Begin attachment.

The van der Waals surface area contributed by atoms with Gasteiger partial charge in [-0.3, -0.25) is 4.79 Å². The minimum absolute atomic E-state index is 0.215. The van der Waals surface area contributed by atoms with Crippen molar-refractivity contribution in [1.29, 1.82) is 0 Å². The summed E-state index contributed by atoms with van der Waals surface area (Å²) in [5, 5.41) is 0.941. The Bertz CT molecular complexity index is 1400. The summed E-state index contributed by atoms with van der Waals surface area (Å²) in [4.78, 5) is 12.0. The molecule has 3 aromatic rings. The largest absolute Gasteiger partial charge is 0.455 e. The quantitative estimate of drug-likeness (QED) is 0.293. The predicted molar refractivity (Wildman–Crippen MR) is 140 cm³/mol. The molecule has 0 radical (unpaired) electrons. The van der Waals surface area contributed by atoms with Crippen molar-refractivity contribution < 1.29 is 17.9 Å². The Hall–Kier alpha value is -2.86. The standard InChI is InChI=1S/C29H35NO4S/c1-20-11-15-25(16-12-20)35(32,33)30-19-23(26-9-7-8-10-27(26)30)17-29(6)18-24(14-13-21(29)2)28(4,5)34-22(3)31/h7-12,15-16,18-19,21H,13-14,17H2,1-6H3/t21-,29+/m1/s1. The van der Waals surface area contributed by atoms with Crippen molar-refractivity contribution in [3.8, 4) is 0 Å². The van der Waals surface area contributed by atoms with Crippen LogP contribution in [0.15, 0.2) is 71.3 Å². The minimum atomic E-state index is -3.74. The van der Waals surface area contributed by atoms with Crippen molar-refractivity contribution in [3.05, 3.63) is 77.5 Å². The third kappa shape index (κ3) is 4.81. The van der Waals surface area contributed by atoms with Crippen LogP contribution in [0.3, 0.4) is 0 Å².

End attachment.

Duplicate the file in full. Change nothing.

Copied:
The van der Waals surface area contributed by atoms with Gasteiger partial charge in [-0.3, -0.25) is 4.79 Å². The minimum absolute atomic E-state index is 0.215. The van der Waals surface area contributed by atoms with Crippen molar-refractivity contribution in [1.29, 1.82) is 0 Å². The summed E-state index contributed by atoms with van der Waals surface area (Å²) in [5, 5.41) is 0.941. The Bertz CT molecular complexity index is 1400. The summed E-state index contributed by atoms with van der Waals surface area (Å²) in [4.78, 5) is 12.0. The molecule has 3 aromatic rings. The largest absolute Gasteiger partial charge is 0.455 e. The quantitative estimate of drug-likeness (QED) is 0.293. The predicted molar refractivity (Wildman–Crippen MR) is 140 cm³/mol. The molecule has 0 radical (unpaired) electrons. The van der Waals surface area contributed by atoms with Crippen molar-refractivity contribution < 1.29 is 17.9 Å². The Hall–Kier alpha value is -2.86. The standard InChI is InChI=1S/C29H35NO4S/c1-20-11-15-25(16-12-20)35(32,33)30-19-23(26-9-7-8-10-27(26)30)17-29(6)18-24(14-13-21(29)2)28(4,5)34-22(3)31/h7-12,15-16,18-19,21H,13-14,17H2,1-6H3/t21-,29+/m1/s1. The van der Waals surface area contributed by atoms with Crippen molar-refractivity contribution in [3.8, 4) is 0 Å². The van der Waals surface area contributed by atoms with Crippen LogP contribution in [0.15, 0.2) is 71.3 Å². The minimum atomic E-state index is -3.74. The van der Waals surface area contributed by atoms with Crippen molar-refractivity contribution in [3.05, 3.63) is 77.5 Å². The third kappa shape index (κ3) is 4.81. The van der Waals surface area contributed by atoms with Crippen LogP contribution in [0.3, 0.4) is 0 Å².